The number of construction workplace deaths and the industry's fatality rate declined in 2008, the Bureau of Labor Statistics reported. But the construction sector continues to have the highest number of jobsite deaths among U.S. industries.

The 2008 BLS Census of Fatal Occupational Injuries, released on Aug. 20, shows that construction had 969 fatalities in 2008, down 20% from the previous year's total. The 969 total is the largest among industries. Transportation and warehousing ranks second, with 762 deaths.

The 2008 numbers are preliminary, and will be updated in April.

One likely factor behind the steep decrease in construction deaths last year is that total construction hours worked fell 9.9% from the 2007 level.

But construction's 2008 fatality rate--a measurement that isn't affected by a dip in employment--also declined, to 9.6 per 100,000 full-time equivalent workers, from 10.8 in 2007.

Xiuwen (Sue) Dong, data center director for CPWR--The Center for Construction Research and Training, an affiliate of the AFL-CIO Building and Construction Trades Dept., cites several factors behind the decline: the downturn in the overall construction industry and employment, and fewer workers in the high-risk population in this industry.

More specifically, she says that the center has identified a decrease between 2007 and 2008 of about 17% among Hispanic construction workers, who, the center's studies have shown, "have a higher fatality rate than their non-Hispanic counterparts."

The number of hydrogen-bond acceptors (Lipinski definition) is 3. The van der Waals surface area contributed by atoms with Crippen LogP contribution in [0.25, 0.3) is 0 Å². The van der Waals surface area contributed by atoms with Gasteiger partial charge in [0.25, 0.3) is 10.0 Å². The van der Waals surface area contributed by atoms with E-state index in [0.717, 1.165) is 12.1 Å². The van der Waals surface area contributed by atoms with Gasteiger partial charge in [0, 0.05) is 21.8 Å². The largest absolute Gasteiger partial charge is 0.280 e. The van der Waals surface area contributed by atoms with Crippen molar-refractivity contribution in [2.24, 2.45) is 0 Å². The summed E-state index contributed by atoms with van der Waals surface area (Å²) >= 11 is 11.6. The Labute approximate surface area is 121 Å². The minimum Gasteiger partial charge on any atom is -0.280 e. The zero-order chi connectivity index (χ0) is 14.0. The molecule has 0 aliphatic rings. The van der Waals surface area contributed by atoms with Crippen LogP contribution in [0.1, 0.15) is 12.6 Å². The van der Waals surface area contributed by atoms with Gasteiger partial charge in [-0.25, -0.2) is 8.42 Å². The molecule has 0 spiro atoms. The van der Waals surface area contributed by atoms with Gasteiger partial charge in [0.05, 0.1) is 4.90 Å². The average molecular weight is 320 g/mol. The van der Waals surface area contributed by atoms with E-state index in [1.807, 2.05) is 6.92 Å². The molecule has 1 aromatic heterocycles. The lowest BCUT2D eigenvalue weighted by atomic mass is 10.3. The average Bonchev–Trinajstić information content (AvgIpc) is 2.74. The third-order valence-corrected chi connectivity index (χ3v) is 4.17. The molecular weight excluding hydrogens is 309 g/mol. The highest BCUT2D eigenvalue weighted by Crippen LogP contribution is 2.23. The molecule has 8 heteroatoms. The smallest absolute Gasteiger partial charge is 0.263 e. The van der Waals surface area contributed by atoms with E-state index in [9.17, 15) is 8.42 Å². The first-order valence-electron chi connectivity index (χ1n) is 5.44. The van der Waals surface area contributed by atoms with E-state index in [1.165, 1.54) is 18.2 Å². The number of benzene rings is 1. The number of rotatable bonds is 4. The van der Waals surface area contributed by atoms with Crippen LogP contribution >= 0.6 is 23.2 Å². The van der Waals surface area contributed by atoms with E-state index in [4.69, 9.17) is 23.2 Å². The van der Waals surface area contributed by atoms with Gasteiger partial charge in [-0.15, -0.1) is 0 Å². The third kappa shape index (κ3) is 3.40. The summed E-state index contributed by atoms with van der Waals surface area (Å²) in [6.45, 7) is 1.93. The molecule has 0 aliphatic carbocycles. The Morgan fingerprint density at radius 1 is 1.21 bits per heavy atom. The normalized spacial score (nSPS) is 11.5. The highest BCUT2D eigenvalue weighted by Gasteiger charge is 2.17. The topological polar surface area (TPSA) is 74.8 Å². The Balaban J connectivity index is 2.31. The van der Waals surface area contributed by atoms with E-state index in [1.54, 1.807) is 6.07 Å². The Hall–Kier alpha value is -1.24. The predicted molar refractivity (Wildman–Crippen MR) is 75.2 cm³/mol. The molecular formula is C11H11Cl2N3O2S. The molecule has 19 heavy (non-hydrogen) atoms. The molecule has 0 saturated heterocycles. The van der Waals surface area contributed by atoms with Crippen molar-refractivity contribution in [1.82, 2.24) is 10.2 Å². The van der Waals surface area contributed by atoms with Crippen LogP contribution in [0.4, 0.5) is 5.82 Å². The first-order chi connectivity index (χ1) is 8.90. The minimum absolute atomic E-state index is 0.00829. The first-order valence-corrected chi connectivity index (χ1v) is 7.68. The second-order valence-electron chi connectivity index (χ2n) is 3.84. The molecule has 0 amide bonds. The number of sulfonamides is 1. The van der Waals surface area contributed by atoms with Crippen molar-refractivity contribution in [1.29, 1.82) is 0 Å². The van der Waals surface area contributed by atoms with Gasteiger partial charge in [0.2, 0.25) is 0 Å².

Dong says, "We know that Hispanic workers have traditionally taken low-skilled, high-risk jobs and they also face language barriers on jobsites." She adds, "Therefore, it is rational to believe that the reduction in Hispanic employment in construction contributed to the decline in construction fatalities."

Looking at segments of the construction industry, BLS reported that deaths decreased 21% last year in construction of buildings and were down 14% in heavy and civil construction and 19% among specialty trade contractors.

Across all industries, total fatal workplace injuries in 2008 were down 10%, to 5,071. That is the lowest annual preliminary mark since BLS began its fatal injuries census in 1992.

Labor Secretary Hilda L. Solis says, "While the decrease in the number of fatal work injuries represents change in the right direction, it does not lessen the need for strong enforcement to ensure that safety is a top priority in every workplace."

Final annual numbers for workplace fatalities typically have been higher than the preliminary figures, as more information--such as death certificates, medical examiners' reports and occupational safety and health reports--is filed with BLS.

But the bureau cautions that for 2008, "Budget constraints at some [nonfederal] governmental agencies may have delayed the receipt and processing of the documents that are used by our state partners and classify and code [fatal injury census] cases."

BLS says that over the past two years, the average net increase from preliminary to updated overall fatality totals has been 153 cases. But it adds that "the updated 2008 counts...have the potential to be larger because of these delays."